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Hope on the horizon for UK cancellation insurance?

The UK culture secretary says that if commercial insurance for events is still unavailable by 21 June, the government will intervene

By IQ on 14 May 2021

Shambala 2021 was cancelled due to lack of insurance

Shambala 2021 was cancelled due to lack of insurance


After an ongoing battle for event cancellation insurance in the UK, the government has indicated it will intervene if commercial insurance is still unavailable when the country is scheduled to fully reopen.

In yesterday afternoon’s (13 May) DCMS (Department for Digital, Culture, Media & Sport) select committee meeting, secretary of state Oliver Dowden said that if events still cannot go ahead by stage four of the roadmap (21 June) because of market failure with commercial insurance, the government would “intervene in the same way we did with Film & TV“.

When Dowden was asked whether festivals and events should write off this summer, he answered “no”.

“My first priority is to make sure we get the events industry up and running, which requires us to reach stage four by 21 June,” said Dowden.

“Once we get to that point, if events still can’t go ahead because of the failure of a commercial insurance market, we stand ready to use government intervention in exactly the same way we did with Film & TV. I’ve had extensive discussions with the prime minister and chancellor on this but we must first know if something can go ahead, and if the final barrier is lack of commercial insurance then we can go about acting.”

When Dowden was asked whether festivals and events should write off this summer, he answered “no”.

In yesterday’s IQ Recovery Sessions, Festival Republic’s Melvin Benn revealed the formation of an ‘Events Indemnity Sprint Group’, which has been tasked by the government with finding solutions to the issue of events insurance.

When asked whether the government’s plan to intervene is coming “too late”, Dowden responded: “Through the Culture Recovery Fund (CRF) we have acted – particularly round two and with round three. There are challenges around bringing forward indemnity and insurance, firstly in not knowing we can fully go ahead with events from 21 June.

“It is not reasonable to expect the taxpayer to provide indemnity if it is not possible for the events to happen. There are also questions in relation to scope. At this stage, it would be better to get clarity exactly where the gap lies when things open, to then determine the extent of government intervention to fill the final mile.”

A recent AIF (Association of Independent Festivals) member survey revealed that 92.5% of respondents do not plan on staging their events without some form of government-backed insurance or indemnity scheme, with the measure being described as vital not optional.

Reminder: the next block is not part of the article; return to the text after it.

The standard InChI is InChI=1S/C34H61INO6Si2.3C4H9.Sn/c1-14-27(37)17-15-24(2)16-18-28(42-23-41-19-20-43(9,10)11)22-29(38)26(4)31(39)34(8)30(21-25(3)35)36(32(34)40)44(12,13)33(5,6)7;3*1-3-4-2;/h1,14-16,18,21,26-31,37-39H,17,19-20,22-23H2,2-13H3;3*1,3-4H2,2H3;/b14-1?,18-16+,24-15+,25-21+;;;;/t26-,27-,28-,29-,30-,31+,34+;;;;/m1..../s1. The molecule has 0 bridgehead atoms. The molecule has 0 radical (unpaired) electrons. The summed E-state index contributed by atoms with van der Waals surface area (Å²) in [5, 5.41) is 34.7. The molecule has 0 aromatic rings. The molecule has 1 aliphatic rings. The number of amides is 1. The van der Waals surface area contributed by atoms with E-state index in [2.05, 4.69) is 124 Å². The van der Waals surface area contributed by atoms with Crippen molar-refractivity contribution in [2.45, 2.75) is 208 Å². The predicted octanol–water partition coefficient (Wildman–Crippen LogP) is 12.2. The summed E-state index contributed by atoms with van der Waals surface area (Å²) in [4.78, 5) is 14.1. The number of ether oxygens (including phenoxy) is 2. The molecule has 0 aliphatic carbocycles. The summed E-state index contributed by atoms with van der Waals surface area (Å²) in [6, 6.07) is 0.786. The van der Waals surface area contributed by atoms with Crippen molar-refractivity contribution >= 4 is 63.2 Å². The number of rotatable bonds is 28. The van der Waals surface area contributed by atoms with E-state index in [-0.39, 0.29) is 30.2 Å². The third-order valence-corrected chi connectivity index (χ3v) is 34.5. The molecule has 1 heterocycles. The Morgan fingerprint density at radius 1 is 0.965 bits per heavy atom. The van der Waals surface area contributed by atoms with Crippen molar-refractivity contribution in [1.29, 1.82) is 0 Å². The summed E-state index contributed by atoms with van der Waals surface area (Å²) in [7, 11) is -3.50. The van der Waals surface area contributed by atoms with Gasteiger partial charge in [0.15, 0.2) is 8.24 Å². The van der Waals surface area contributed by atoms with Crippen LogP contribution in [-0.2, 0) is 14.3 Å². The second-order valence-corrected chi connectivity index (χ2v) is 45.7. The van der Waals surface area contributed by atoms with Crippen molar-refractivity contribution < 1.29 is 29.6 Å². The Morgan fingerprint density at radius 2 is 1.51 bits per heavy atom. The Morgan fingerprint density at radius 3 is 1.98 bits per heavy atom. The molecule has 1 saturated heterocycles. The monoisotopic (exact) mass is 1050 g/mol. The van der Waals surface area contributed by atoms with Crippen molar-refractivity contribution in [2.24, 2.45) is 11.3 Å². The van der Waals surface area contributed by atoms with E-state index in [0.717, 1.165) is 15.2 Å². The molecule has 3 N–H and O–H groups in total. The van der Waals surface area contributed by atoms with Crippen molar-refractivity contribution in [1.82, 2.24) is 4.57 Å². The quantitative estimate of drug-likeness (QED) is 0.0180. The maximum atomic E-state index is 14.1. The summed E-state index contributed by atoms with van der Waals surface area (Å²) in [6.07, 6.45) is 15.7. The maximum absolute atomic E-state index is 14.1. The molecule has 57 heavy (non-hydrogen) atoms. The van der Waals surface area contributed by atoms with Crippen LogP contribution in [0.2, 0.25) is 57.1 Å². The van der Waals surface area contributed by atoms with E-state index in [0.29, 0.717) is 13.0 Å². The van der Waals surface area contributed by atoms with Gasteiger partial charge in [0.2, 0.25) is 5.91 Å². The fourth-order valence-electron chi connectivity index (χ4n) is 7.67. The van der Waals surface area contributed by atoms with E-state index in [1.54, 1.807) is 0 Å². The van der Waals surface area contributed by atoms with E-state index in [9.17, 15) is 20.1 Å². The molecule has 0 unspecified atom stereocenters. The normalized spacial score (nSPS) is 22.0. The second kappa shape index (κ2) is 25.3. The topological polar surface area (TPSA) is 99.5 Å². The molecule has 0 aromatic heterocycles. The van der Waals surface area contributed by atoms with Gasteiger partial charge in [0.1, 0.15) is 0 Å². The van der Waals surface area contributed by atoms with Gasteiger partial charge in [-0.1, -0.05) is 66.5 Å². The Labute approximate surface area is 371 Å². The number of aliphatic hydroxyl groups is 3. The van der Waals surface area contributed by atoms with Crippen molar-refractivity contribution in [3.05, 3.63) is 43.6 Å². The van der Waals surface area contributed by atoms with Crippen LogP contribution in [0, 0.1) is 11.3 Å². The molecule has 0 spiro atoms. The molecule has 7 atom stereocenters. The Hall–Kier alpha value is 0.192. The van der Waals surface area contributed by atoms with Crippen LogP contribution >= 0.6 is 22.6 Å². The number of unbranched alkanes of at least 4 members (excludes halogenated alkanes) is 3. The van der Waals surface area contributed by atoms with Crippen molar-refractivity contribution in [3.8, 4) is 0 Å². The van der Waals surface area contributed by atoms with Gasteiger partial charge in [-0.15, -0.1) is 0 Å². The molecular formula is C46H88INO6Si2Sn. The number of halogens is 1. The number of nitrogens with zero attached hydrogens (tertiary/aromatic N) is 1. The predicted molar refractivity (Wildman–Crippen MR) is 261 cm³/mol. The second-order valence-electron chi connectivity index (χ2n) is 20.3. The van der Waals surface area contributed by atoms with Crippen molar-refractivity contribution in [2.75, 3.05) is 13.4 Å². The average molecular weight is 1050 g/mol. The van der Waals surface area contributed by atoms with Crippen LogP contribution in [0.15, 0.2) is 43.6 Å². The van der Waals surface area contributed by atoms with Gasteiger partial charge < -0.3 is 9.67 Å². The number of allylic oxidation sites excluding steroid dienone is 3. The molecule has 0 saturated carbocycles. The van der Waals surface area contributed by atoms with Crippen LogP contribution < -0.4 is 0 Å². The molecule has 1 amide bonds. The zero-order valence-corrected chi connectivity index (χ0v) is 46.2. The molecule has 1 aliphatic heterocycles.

“We stand ready to use government intervention in exactly the same way we did with Film & TV”

According to the association, more than 25% of the UK music festivals have already been cancelled due to a lack of government-backed insurance, including Glastonbury, Download and Boomtown.

Tim Thornhill of specialist brokers Tysers Insurance tells IQ: “On 21 June many more events this summer will have cancelled because of the pressure to pay deposits to the supply chain and increasing financial exposure of organisers as time is needed to plan and build events.

“This is despite the UK being ‘completely on track at the moment with the roadmap with the vaccination rolling out as planned’ said Dowden who has a ‘single-minded determination to get full reopening from the 21st June’. This determination and optimism need to be accompanied by setting up a government-backed insurance programme immediately. The planning and announcement of insurance need to run concurrently with the planning of safe events with the Events Research Programme (ERP) and successful pilots.”

The results of the UK government’s ERP will determine how larger events can take place in step four of the roadmap.

Insurance schemes have already been announced in Germany (€2.5bn), Austria (€300m), the Netherlands (€300m), Belgium (€60m), Norway (€34m) Denmark (DKK 500m) and Estonia (€6m).

Read more about the issue of event cancellation insurance via specialist brokers here.

 


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